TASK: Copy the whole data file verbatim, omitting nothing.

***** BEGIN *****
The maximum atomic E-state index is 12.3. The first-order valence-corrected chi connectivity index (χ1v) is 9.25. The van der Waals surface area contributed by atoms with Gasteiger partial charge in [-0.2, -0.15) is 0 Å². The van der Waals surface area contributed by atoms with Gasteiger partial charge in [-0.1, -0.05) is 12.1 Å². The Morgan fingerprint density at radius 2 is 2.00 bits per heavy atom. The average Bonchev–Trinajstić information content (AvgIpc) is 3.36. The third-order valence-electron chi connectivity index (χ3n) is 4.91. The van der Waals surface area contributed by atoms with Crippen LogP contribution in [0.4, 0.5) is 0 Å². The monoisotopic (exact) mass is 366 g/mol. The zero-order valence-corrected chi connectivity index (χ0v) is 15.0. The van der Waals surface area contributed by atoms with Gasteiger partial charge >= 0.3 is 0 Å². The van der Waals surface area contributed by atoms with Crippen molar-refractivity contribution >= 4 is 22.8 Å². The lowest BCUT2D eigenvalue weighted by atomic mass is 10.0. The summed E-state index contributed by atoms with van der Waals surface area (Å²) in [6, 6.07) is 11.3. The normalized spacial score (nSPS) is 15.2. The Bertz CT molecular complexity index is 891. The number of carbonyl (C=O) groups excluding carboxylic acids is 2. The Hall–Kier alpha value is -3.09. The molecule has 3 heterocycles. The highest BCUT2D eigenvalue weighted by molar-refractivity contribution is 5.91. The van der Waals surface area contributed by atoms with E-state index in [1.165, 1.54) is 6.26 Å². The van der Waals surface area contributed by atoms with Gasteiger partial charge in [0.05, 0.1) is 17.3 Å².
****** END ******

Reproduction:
The maximum atomic E-state index is 12.3. The first-order valence-corrected chi connectivity index (χ1v) is 9.25. The van der Waals surface area contributed by atoms with Gasteiger partial charge in [-0.2, -0.15) is 0 Å². The van der Waals surface area contributed by atoms with Gasteiger partial charge in [-0.1, -0.05) is 12.1 Å². The Morgan fingerprint density at radius 2 is 2.00 bits per heavy atom. The average Bonchev–Trinajstić information content (AvgIpc) is 3.36. The third-order valence-electron chi connectivity index (χ3n) is 4.91. The van der Waals surface area contributed by atoms with Crippen LogP contribution in [0.4, 0.5) is 0 Å². The monoisotopic (exact) mass is 366 g/mol. The zero-order valence-corrected chi connectivity index (χ0v) is 15.0. The van der Waals surface area contributed by atoms with Gasteiger partial charge >= 0.3 is 0 Å². The van der Waals surface area contributed by atoms with Crippen molar-refractivity contribution >= 4 is 22.8 Å². The lowest BCUT2D eigenvalue weighted by atomic mass is 10.0. The summed E-state index contributed by atoms with van der Waals surface area (Å²) in [6, 6.07) is 11.3. The normalized spacial score (nSPS) is 15.2. The Bertz CT molecular complexity index is 891. The number of carbonyl (C=O) groups excluding carboxylic acids is 2. The Hall–Kier alpha value is -3.09. The molecule has 3 heterocycles. The highest BCUT2D eigenvalue weighted by molar-refractivity contribution is 5.91. The van der Waals surface area contributed by atoms with E-state index in [1.165, 1.54) is 6.26 Å². The van der Waals surface area contributed by atoms with Gasteiger partial charge in [0.05, 0.1) is 17.3 Å².